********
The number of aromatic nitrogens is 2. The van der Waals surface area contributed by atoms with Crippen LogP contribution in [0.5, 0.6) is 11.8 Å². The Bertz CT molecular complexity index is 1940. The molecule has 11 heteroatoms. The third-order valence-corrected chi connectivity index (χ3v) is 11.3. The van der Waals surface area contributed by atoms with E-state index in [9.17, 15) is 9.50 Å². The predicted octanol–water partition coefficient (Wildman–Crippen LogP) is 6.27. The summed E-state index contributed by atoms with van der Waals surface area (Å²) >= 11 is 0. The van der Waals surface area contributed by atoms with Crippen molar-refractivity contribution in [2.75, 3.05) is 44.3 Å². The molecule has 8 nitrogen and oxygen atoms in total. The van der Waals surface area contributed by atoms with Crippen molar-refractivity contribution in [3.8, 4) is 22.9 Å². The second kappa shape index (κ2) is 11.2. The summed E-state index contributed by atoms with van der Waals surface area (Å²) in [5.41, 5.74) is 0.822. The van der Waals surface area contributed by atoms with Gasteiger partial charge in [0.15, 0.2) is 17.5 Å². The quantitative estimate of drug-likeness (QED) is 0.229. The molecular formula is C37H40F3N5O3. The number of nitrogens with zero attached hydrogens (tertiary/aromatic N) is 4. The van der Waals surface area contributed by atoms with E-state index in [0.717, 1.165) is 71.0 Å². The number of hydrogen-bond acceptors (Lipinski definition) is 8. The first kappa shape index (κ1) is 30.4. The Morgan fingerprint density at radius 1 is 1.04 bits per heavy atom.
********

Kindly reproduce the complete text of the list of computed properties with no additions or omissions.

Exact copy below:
The number of aromatic nitrogens is 2. The van der Waals surface area contributed by atoms with Crippen LogP contribution in [0.5, 0.6) is 11.8 Å². The Bertz CT molecular complexity index is 1940. The molecule has 11 heteroatoms. The third-order valence-corrected chi connectivity index (χ3v) is 11.3. The van der Waals surface area contributed by atoms with E-state index in [9.17, 15) is 9.50 Å². The predicted octanol–water partition coefficient (Wildman–Crippen LogP) is 6.27. The summed E-state index contributed by atoms with van der Waals surface area (Å²) >= 11 is 0. The van der Waals surface area contributed by atoms with Crippen molar-refractivity contribution in [2.75, 3.05) is 44.3 Å². The molecule has 8 nitrogen and oxygen atoms in total. The van der Waals surface area contributed by atoms with Crippen molar-refractivity contribution in [3.8, 4) is 22.9 Å². The second kappa shape index (κ2) is 11.2. The summed E-state index contributed by atoms with van der Waals surface area (Å²) in [5.41, 5.74) is 0.822. The van der Waals surface area contributed by atoms with Gasteiger partial charge in [0.15, 0.2) is 17.5 Å². The quantitative estimate of drug-likeness (QED) is 0.229. The molecular formula is C37H40F3N5O3. The number of nitrogens with zero attached hydrogens (tertiary/aromatic N) is 4. The van der Waals surface area contributed by atoms with E-state index in [0.717, 1.165) is 71.0 Å². The number of hydrogen-bond acceptors (Lipinski definition) is 8. The first kappa shape index (κ1) is 30.4. The Morgan fingerprint density at radius 1 is 1.04 bits per heavy atom.